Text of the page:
Formalizing video documentation of the Critical View of Safety in laparoscopic cholecystectomy: a step towards artificial intelligence assistance to improve surgical safety



In laparoscopic cholecystectomy (LC), achievement of the Critical View of Safety (CVS) is commonly advocated to prevent bile duct injuries (BDI). However, BDI rates remain stable, probably due to inconsistent application or a poor understanding of CVS as well as unreliable reporting. Objective video reporting could serve for quality auditing and help generate consistent datasets for deep learning models aimed at intraoperative assistance. In this study, we develop and test a method to report CVS using videos.


LC videos performed at our institution were retrieved and the video segments starting 60 s prior to the division of cystic structures were edited. Two independent reviewers assessed CVS using an adaptation of the doublet view 6-point scale and a novel binary method in which each criterion is considered either achieved or not. Feasibility to assess CVS in the edited video clips and inter-rater agreements were evaluated.


CVS was attempted in 78 out of the 100 LC videos retrieved. CVS was assessable in 100% of the 60-s video clips. After mediation, CVS was achieved in 32/78(41.03%). Kappa scores of inter-rater agreements using the doublet view versus the binary assessment were as follows: 0.54 versus 0.75 for CVS achievement, 0.45 versus 0.62 for the dissection of the hepatocystic triangle, 0.36 versus 0.77 for the exposure of the lower part of the cystic plate, and 0.48 versus 0.79 for the 2 structures connected to the gallbladder.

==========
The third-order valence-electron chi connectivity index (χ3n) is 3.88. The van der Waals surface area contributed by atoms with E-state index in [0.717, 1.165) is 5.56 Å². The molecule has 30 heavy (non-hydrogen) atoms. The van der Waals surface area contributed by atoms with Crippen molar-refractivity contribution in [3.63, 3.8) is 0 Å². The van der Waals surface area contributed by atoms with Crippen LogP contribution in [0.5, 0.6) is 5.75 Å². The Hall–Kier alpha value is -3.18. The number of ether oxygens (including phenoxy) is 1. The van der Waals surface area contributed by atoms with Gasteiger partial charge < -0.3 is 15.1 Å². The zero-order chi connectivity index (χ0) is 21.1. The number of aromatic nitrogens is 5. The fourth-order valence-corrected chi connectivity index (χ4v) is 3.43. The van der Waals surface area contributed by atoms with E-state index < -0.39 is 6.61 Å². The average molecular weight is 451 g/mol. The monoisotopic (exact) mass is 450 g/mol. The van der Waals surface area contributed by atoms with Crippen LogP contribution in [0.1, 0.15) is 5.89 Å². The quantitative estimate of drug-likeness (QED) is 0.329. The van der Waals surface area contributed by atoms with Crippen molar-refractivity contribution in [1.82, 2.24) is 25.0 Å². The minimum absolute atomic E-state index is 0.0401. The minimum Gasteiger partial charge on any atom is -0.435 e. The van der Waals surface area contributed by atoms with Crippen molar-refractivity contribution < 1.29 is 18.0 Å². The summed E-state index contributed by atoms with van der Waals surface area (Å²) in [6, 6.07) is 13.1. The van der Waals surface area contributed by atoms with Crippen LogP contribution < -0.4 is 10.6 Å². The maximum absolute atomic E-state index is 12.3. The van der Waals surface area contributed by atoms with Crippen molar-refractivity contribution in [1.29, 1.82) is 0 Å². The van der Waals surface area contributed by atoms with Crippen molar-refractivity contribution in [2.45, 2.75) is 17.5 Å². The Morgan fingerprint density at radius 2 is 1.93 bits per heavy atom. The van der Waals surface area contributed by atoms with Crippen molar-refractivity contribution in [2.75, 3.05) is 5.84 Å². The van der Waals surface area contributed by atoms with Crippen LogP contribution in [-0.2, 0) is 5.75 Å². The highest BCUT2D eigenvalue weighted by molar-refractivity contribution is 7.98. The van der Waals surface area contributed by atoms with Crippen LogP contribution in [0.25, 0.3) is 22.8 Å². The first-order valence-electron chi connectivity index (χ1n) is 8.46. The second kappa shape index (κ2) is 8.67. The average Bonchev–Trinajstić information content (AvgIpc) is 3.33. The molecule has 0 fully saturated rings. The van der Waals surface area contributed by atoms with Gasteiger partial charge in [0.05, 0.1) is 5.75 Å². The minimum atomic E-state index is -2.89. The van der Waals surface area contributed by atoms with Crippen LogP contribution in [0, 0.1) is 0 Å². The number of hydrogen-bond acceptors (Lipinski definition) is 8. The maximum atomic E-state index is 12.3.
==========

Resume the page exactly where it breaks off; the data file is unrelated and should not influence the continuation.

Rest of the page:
The present study is the first to formalize a reproducible method for objective video reporting of CVS in LC. Minute-long video clips provide information on CVS and binary assessment yields a higher inter-rater agreement than previously used methods. These results offer an easy-to-implement strategy for objective video reporting of CVS, which could be used for quality auditing, scientific communication, and development of deep learning models for intraoperative guidance.

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The authors would like to thank the whole surgical department for their continuous collaboration and Philippe De Rooy for the precious discussions. In addition, the authors are thankful to Lionel Grienenberger for video editing, to Camille Goustiaux for audio narration and proofreading, and to Christopher Burel and Guy Temporal for their professional medical English proofreading.


The present research was supported by an EAES Research Grant and an IHU Feasibility Grant.

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Correspondence to Pietro Mascagni.

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Pietro Mascagni, Claudio Fiorillo, Takeshi Urade, Taha Emre, Tong Yu, Taiga Wakabayashi, Emanuele Felli, Silvana Perretta, Lee Swanstrom, Didier Mutter, Jacques Marescaux, Patrick Pessaux, Guido Costamagna, Nicolas Padoy, and Bernard Dallemagne have no conflicts of interest or financial ties to disclose.

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Mascagni, P., Fiorillo, C., Urade, T. et al. Formalizing video documentation of the Critical View of Safety in laparoscopic cholecystectomy: a step towards artificial intelligence assistance to improve surgical safety. Surg Endosc 34, 2709–2714 (2020).

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  • Laparoscopic cholecystectomy
  • Bile duct injury
  • Critical View of Safety
  • Objective video reporting
  • Surgical safety
  • Surgical data science